Wild Game Meat
What is wild game?
Game are wild animals and birds. Large native game animals living in America include antelope, buffalo, bear, deer, elk, moose, reindeer, and wild boar. Small game includes alligator, rabbit, squirrel, beaver, muskrat, opossum, raccoon, armadillo, and porcupine. Some common game birds include partridge, squab (young pigeon), quail, pheasant, wild ducks, wild geese, and wild turkey.
What are the pathogens that can be present in wild game meat?
Wild game meat may carry certain bacteria such as E.coli and Salmonella. Other bacterial diseases like brucellosis and tuberculosis can be carried by wild game in some areas of the United States. Wild game also can carry parasites which can be passed on to humans through contact or consumption.
What are the symptoms that may result from some infections caused by eating wild game meat?
- E.coli – The type of E.coli is called shiga toxin producing E.coli. These are foodborne bacteria that can cause severe illness. This illness also can be acquired directly from contact with the animal and its feces. Symptoms include severe diarrhea (some bloody), and painful abdominal cramps. This illness usually resolves in five to 10 days. Severe cases can lead to destruction of red blood cells (hemolytic anemia) and acute kidney failure (hemolytic uremic syndrome).
- Salmonella – These are bacteria that cause illness by reproducing in the digestive tract. It can be acquired directly from animals or from eating their meat. Symptoms include headache, muscle aches, diarrhea, vomiting, abdominal cramping, chills, fever, nausea and dehydration. Symptoms usually appear six to 72 hours after ingestion of the bacteria. Salmonellosis is seldom fatal (fatality rate is less than 1 percent).
- Trichinellosis – People can develop trichinellosis by eating raw or undercooked meat from animals infected with the microscopic parasite Trichinella. The first symptoms of trichinellosis are gastrointestinal; usually occurring one to two days after a person consumes raw or undercooked meat from a Trichinella-infected animal. Other symptoms include nausea, diarrhea, vomiting, and abdominal pain. The classic symptoms that often occur within two weeks after eating contaminated meat, and can last up to eight weeks, are muscle pain, fever, swelling of the face, weakness or fatigue, headache, chills, itchy skin or rash, cough, diarrhea, and constipation. Persons have become infected in the United States after eating bear or wild boar meat.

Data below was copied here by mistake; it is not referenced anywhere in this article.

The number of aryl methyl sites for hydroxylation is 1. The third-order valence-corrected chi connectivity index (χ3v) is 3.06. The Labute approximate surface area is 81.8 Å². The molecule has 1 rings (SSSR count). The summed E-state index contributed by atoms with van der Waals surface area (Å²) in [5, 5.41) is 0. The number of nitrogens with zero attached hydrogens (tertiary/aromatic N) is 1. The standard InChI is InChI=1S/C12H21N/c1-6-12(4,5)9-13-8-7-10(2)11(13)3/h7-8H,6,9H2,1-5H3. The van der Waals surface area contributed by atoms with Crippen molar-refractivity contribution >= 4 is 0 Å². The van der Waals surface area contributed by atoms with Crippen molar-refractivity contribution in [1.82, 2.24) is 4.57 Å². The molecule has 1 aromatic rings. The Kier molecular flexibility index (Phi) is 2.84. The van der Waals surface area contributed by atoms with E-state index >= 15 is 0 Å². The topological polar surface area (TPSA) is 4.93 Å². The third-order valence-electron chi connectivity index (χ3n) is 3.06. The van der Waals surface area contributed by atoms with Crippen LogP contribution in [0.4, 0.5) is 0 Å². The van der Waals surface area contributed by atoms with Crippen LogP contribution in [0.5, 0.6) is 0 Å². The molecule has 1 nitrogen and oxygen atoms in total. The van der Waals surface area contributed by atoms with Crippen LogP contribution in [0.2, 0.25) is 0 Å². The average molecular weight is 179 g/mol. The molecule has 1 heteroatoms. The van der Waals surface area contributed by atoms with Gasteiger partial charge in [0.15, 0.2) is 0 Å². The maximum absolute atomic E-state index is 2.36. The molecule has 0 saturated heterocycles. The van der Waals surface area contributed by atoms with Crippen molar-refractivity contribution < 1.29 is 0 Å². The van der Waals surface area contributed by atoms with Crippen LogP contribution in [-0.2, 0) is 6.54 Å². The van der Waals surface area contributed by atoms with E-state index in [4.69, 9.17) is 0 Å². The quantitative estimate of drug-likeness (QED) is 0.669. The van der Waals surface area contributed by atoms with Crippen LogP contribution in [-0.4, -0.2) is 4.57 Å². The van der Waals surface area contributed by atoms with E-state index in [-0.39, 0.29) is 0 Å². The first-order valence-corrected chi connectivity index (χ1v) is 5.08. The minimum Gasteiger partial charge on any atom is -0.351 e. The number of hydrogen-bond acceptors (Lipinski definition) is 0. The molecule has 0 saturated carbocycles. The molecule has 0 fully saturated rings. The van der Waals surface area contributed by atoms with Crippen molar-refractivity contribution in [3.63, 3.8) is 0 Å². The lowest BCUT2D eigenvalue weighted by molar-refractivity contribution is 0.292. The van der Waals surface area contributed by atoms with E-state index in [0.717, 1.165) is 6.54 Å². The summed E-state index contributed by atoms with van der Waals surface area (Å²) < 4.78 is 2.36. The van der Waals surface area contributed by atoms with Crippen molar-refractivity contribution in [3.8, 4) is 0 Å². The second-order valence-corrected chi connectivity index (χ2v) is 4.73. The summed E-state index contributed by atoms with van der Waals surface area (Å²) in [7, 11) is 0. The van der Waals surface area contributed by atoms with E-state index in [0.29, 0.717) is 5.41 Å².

Persons who become ill after consuming wild game should contact their health care provider.
Prevention and Proper Cooking Guidelines
- Hunters should not handle or consume deer or other wild animals that appear sick or act abnormally, regardless of the cause.
- Hunters should wear gloves while field dressing and butchering. Clean water and soap are important in the field for cleaning knives and being careful not to puncture the intestines. When cooling wild game it needs to be cooled to 40 F as quickly as possible to slow the growth of the bacteria on the carcass. Wash hands thoroughly after dressing and butchering the game.
- For immediate use, store meat in refrigerator (under 40 F) and use within two to three days.
- Keep raw meat and cooked meat separate to prevent cross-contamination.
- Game will keep nine to 12 months in the freezer if properly wrapped. Refrigerator-thawed meat should be used within one to two days.
- Fresh game should reach an internal temperature of 160 F when measured with a food thermometer.
- Whole game birds should be cooked to an internal temperature of 165 F when measured with a food thermometer.
- Freezing venison jerky for 30 days before eating will reduce or eliminate parasites in the meat.
- Certain Trichinella species can be reduced in meat by freezing, but other species are resistant to freezing.
- Equally important is how the animal was handled in the field. The animal should be eviscerated within an hour of harvest, and the meat refrigerated within a few hours. Meat is damaged (and sometimes ruined) if it is not dressed, transported and chilled properly.
For more information on field dressing, processing, or storing wild game, contact your local University of Illinois Extension office and ask for the pamphlets Guide to Care and Handling of Deer and Guide to Care and Handling of Game Birds.
To learn more about foodborne illness and ways to prevent it, talk to your health care professional, your local health department or the Illinois Department of Public Health, Division of Food, Drugs and Dairies.
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